How I uploaded my WIP to Kindle from Scrivener for a re-read before Camp NaNoWriMo

DSCN8259Camp NaNoWriMo starts tomorrow (eek!) and as you may remember, I have set myself a target of adding 25K to my second novel, provisionally called ‘Seeking Approval’ that I started last November. I’ve been so busy trying to edit/rewrite my first novel, ‘From Here to Nashville’ for submission to the RNA that I have had no time to look at the second one since last year and so I felt that a reread was in order before I start writing again tomorrow. The time had come for me to learn how to upload a novel to my Kindle. I read up about it first on one of the Scrivener tutorials and already knew that I would have to ‘compile’ the document but I had no idea what to do after that. Well, I struggled on with a bit of help from my husband and I uploaded my story to my Kindle, having downloaded Kindle Gen from Amazon. I was so excited to have done it that I even took a picture! It felt great to see my book and my name in my list of contents on my Kindle front page. When I opened the story though, I could see there were a few formatting issues which I had no idea how to resolve and although this isn’t a major concern at the moment, I will need to know how to fix these issues at some point.

Luckily, I had signed up for a free webinar last week, organised by Joanna Penn, the indie author, and Joseph Michael, known as The Scrivener Coach. In fact, so many other people had signed up for it too that when we all logged in to watch the webinar last Thursday, the site crashed! However, they re-recorded it and the very next day, they sent us a recording of the whole thing to watch at our leisure. There were many useful topics covered on the webinar and I was pleased to see that I already use Scrivener quite effectively. However, I also picked up a lot of tips and tricks and Joe did a step-by-step explanation of how to compile your work-in-progress for Kindle. For example, I hadn’t even realised that I had also downloaded the Kindle Previewer from Amazon which would have allowed me to see the formatting problems and fixed them before I uploaded my novel to my Kindle to read. Joe explained that you can even set up an e-book template to use each time you upload a novel to your Kindle or when you’re ready to publish so that you don’t have to remember how to do it each time.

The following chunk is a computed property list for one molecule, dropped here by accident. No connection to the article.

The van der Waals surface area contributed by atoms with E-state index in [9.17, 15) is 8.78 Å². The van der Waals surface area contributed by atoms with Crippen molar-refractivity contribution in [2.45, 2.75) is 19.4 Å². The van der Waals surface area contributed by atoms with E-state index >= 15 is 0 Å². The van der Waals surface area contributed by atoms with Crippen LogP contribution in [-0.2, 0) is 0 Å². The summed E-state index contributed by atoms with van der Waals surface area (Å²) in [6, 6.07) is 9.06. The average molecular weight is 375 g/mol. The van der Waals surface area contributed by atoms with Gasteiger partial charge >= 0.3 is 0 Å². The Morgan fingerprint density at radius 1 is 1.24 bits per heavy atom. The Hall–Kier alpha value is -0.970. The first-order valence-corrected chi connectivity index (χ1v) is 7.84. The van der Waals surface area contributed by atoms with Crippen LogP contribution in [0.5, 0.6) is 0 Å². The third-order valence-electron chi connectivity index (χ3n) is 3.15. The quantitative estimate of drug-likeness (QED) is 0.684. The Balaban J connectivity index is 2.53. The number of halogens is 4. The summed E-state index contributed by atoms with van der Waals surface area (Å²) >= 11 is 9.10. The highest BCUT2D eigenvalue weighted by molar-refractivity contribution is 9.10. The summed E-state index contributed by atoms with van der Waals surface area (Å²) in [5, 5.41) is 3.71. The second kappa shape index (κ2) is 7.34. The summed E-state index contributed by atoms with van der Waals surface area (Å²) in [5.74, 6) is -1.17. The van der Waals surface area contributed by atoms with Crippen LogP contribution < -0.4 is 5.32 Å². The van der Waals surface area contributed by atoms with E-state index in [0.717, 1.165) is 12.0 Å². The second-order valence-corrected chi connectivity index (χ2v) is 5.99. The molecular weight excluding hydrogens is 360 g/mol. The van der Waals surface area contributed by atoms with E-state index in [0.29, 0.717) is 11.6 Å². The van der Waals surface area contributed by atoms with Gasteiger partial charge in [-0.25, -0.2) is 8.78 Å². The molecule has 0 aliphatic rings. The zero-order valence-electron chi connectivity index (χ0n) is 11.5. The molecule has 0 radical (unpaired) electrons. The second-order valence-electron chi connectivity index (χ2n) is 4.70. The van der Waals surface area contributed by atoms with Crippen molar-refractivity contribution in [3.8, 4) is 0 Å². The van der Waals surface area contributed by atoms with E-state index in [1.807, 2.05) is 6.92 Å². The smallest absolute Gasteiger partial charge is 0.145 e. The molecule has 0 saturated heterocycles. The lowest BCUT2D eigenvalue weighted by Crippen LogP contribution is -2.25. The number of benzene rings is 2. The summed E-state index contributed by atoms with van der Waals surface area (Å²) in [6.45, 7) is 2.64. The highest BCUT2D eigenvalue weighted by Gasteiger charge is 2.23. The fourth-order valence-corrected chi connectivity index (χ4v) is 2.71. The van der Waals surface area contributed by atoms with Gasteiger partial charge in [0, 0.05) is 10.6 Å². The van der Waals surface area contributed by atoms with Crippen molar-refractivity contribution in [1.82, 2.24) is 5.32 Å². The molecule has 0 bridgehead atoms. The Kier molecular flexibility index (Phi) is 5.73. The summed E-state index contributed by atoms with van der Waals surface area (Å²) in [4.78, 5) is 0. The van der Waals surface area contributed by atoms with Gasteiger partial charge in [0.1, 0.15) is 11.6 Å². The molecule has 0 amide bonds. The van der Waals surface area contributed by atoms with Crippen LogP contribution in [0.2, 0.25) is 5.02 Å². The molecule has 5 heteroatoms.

I was pleasantly surprised with the writing of this story and I was easily able to make notes on the text of some edits I wanted to make whilst I was actually reading. I now feel ready to carry on with the story tomorrow with the start of Camp NaNo and I don’t feel anywhere near as daunted as I did previously. Starting tomorrow, my target is to write 1000 words a day minimum to make my target of 25K by the end of the month. The sharp mathematicians amongst you will think this should be easy, given that there are 30 days in April but don’t forget, I’m off to New York for six days so I’ve given myself a bit of leeway 😉

If you’re taking part in Camp NaNo, what’s your goal in April and how have you prepared for it? Let me know in the comments below. Wishing you all lots of luck. See you round the fire 🙂

 

 

 

 

 

 

 

 

 

© Julie Stock and My Writing Life, 2013 – 2015. Unauthorized use and/or duplication of this material without express and written permission from this blog’s author and/or owner is strictly prohibited. Excerpts and links may be used, provided that full and clear credit is given to Julie Stock and My Writing Life with appropriate and specific direction to the original content.

2 thoughts on “How I uploaded my WIP to Kindle from Scrivener for a re-read before Camp NaNoWriMo

    • Hi Ruth, lovely to hear from you too. I did my 1st Camp last July, then my 1st NaNo last Nov so I’ve had a bit of experience in it now. I find it really motivating but coming up with 1000+ words a day is still hard. The next Camp is in July. You set a goal for yourself that you know you can manage so that would be a good intro for you 🙂 We should try and do it together maybe?

      On a separate note, I read your report on the conference you attended and found it very interesting.

      Like

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